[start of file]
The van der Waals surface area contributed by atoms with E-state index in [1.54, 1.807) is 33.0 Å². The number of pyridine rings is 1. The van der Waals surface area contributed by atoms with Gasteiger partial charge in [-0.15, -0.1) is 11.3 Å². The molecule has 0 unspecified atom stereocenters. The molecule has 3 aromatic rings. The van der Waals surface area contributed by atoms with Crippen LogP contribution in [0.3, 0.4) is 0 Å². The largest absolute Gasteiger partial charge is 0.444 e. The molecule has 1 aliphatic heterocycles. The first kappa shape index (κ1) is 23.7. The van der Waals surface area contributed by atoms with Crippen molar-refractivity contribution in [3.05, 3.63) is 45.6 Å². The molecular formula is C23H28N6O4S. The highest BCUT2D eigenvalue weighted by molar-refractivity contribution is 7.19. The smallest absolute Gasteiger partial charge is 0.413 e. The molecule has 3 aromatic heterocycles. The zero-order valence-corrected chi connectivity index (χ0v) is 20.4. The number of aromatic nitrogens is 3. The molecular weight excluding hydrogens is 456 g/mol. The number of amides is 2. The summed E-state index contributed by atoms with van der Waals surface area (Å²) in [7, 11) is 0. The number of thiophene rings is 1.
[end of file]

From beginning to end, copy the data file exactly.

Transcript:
The van der Waals surface area contributed by atoms with E-state index in [1.54, 1.807) is 33.0 Å². The number of pyridine rings is 1. The van der Waals surface area contributed by atoms with Gasteiger partial charge in [-0.15, -0.1) is 11.3 Å². The molecule has 0 unspecified atom stereocenters. The molecule has 3 aromatic rings. The van der Waals surface area contributed by atoms with Crippen LogP contribution in [0.3, 0.4) is 0 Å². The largest absolute Gasteiger partial charge is 0.444 e. The molecule has 1 aliphatic heterocycles. The first kappa shape index (κ1) is 23.7. The van der Waals surface area contributed by atoms with Crippen molar-refractivity contribution in [3.05, 3.63) is 45.6 Å². The molecular formula is C23H28N6O4S. The highest BCUT2D eigenvalue weighted by molar-refractivity contribution is 7.19. The smallest absolute Gasteiger partial charge is 0.413 e. The molecule has 3 aromatic heterocycles. The zero-order valence-corrected chi connectivity index (χ0v) is 20.4. The number of aromatic nitrogens is 3. The molecular weight excluding hydrogens is 456 g/mol. The number of amides is 2. The summed E-state index contributed by atoms with van der Waals surface area (Å²) in [7, 11) is 0. The number of thiophene rings is 1.